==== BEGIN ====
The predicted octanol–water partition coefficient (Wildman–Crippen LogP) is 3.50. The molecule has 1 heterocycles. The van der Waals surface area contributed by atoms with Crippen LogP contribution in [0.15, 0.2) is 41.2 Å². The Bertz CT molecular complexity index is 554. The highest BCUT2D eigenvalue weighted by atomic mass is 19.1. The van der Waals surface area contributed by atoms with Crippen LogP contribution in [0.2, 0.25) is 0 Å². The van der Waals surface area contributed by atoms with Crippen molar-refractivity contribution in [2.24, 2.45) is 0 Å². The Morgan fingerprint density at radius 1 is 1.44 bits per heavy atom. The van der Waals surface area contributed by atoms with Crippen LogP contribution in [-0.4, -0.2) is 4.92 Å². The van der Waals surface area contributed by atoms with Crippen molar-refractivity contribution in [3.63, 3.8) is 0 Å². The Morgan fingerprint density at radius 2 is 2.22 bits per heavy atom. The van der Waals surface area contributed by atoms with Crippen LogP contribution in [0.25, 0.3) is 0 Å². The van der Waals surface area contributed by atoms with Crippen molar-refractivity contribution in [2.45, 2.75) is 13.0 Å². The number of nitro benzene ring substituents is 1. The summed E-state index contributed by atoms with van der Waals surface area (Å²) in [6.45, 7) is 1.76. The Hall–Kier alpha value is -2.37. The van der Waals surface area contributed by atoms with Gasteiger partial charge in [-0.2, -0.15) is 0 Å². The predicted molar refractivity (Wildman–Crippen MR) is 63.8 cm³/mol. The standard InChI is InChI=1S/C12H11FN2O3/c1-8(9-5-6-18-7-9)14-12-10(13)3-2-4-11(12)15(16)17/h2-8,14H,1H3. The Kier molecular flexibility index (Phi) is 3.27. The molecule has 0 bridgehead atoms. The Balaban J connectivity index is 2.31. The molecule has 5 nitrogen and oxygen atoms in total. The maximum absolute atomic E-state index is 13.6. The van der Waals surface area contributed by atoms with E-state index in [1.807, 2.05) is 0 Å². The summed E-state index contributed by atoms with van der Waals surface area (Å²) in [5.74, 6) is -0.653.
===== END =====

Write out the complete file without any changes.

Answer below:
The predicted octanol–water partition coefficient (Wildman–Crippen LogP) is 3.50. The molecule has 1 heterocycles. The van der Waals surface area contributed by atoms with Crippen LogP contribution in [0.15, 0.2) is 41.2 Å². The Bertz CT molecular complexity index is 554. The highest BCUT2D eigenvalue weighted by atomic mass is 19.1. The van der Waals surface area contributed by atoms with Crippen LogP contribution in [0.2, 0.25) is 0 Å². The van der Waals surface area contributed by atoms with Crippen molar-refractivity contribution in [2.24, 2.45) is 0 Å². The Morgan fingerprint density at radius 1 is 1.44 bits per heavy atom. The van der Waals surface area contributed by atoms with Crippen LogP contribution in [-0.4, -0.2) is 4.92 Å². The van der Waals surface area contributed by atoms with Crippen molar-refractivity contribution in [3.63, 3.8) is 0 Å². The Morgan fingerprint density at radius 2 is 2.22 bits per heavy atom. The van der Waals surface area contributed by atoms with Crippen LogP contribution in [0.25, 0.3) is 0 Å². The van der Waals surface area contributed by atoms with Crippen molar-refractivity contribution in [2.45, 2.75) is 13.0 Å². The number of nitro benzene ring substituents is 1. The summed E-state index contributed by atoms with van der Waals surface area (Å²) in [6.45, 7) is 1.76. The Hall–Kier alpha value is -2.37. The van der Waals surface area contributed by atoms with Gasteiger partial charge in [-0.2, -0.15) is 0 Å². The predicted molar refractivity (Wildman–Crippen MR) is 63.8 cm³/mol. The standard InChI is InChI=1S/C12H11FN2O3/c1-8(9-5-6-18-7-9)14-12-10(13)3-2-4-11(12)15(16)17/h2-8,14H,1H3. The Kier molecular flexibility index (Phi) is 3.27. The molecule has 0 bridgehead atoms. The Balaban J connectivity index is 2.31. The molecule has 5 nitrogen and oxygen atoms in total. The maximum absolute atomic E-state index is 13.6. The van der Waals surface area contributed by atoms with E-state index in [1.807, 2.05) is 0 Å². The summed E-state index contributed by atoms with van der Waals surface area (Å²) in [5.74, 6) is -0.653.